A man walks through foliage as gas flares burn in the distance at an oil flow station operated by Nigerian Agip Oil Co. Ltd. (NAOC), a division of Eni SpA, in Idu, Rivers State, Nigeria, on Monday, Sept. 28, 2015. Nigeria's daily output of about 2 million barrels of oil makes it Africa's largest producer. Photographer: George Osodi/Bloomberg
The court decision represents perhaps the largest financial liability in Nigeria’s history © Bloomberg

A UK judge has ruled that a small gas firm founded by two Irish businessmen can seize roughly $9bn in assets from the Nigerian government, the equivalent of about a fifth of the west African country’s foreign reserves.

The decision came in enforcement proceedings pursued in the London High Court by Process and Industrial Developments over an aborted 2010 gas processing plant project, for which it had been awarded $6.6bn in an arbitration case in January 2017.

With interest of over $1m a day this has ballooned to over $9bn, or roughly 2.5 per cent of Nigeria’s GDP.

In his court ruling, Justice Christopher Butcher said the company can enforce the arbitration award as if it were a UK court order, which would allow it to begin seizing Nigerian assets in the UK.

The lawyer for P&ID said the company was “committed to vigorously enforcing its rights, and we intend to begin the process of seizing Nigerian assets in order to satisfy this award as soon as possible”.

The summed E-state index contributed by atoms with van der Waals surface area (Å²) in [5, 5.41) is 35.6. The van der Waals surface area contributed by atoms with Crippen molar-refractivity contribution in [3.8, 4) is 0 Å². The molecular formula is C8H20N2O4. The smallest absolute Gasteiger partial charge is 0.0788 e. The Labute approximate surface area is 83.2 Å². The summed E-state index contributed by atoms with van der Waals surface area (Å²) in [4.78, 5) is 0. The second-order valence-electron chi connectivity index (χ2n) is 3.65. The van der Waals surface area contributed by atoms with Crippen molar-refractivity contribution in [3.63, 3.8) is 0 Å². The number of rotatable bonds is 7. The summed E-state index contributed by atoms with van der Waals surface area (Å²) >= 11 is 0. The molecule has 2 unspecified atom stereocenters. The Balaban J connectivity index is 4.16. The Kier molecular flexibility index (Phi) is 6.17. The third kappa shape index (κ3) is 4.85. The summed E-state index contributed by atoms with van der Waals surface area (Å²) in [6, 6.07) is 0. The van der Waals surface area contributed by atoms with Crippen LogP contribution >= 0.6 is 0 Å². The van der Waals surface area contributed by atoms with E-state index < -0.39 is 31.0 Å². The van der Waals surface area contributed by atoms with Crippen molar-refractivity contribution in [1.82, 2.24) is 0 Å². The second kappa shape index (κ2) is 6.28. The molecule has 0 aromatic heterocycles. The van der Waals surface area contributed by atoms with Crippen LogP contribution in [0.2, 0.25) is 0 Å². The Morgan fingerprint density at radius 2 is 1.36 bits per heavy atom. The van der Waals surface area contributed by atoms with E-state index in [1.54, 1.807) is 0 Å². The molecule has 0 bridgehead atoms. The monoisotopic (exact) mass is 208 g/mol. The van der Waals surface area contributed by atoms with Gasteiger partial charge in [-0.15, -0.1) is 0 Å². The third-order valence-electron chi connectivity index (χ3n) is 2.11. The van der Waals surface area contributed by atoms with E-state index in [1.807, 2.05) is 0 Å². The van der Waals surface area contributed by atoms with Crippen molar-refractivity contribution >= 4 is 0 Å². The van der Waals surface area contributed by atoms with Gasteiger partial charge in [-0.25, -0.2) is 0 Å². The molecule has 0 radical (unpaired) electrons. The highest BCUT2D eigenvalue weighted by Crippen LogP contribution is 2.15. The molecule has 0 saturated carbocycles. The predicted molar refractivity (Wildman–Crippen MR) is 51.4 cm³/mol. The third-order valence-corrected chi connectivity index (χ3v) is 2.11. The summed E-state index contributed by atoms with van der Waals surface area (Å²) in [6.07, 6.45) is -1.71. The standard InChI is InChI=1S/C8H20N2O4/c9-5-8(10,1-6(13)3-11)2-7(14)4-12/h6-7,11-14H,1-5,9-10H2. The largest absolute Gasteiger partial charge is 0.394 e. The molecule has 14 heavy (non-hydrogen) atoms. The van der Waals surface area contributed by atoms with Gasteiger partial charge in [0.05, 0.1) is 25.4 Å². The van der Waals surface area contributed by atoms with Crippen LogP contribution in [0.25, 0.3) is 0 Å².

The decision represents perhaps the largest financial liability in Nigeria’s history.

Lawyers representing Nigeria, Africa’s largest economy, had argued that the arbitration award should not be enforced because it was “manifestly excessive and penal”, and that the UK was not the right jurisdiction for the case.

Mr Butcher rejected the government’s arguments. The Nigerian government has yet to make any payment, and “has not applied to set it aside in any jurisdiction”, according to the ruling.

A spokesman for the Nigerian ministry of justice and the lawyers representing the government did not immediately respond to requests for comment.

The Nigerian government had agreed to supply gas to a natural gas refinery that P&ID planned to build in 2010. The company had been established by businessmen Michael Quinn and Brendan Cahill expressly for the project.

Two years later the company, which never broke ground on the project but said it had spent around $40m, took the government to arbitration, calculating damages based on what it estimated it would have earned over the 20-year period of the contract.

P&ID, which is based in the British Virgin Islands, has also brought a suit against Nigeria in the US to enforce the arbitration award.

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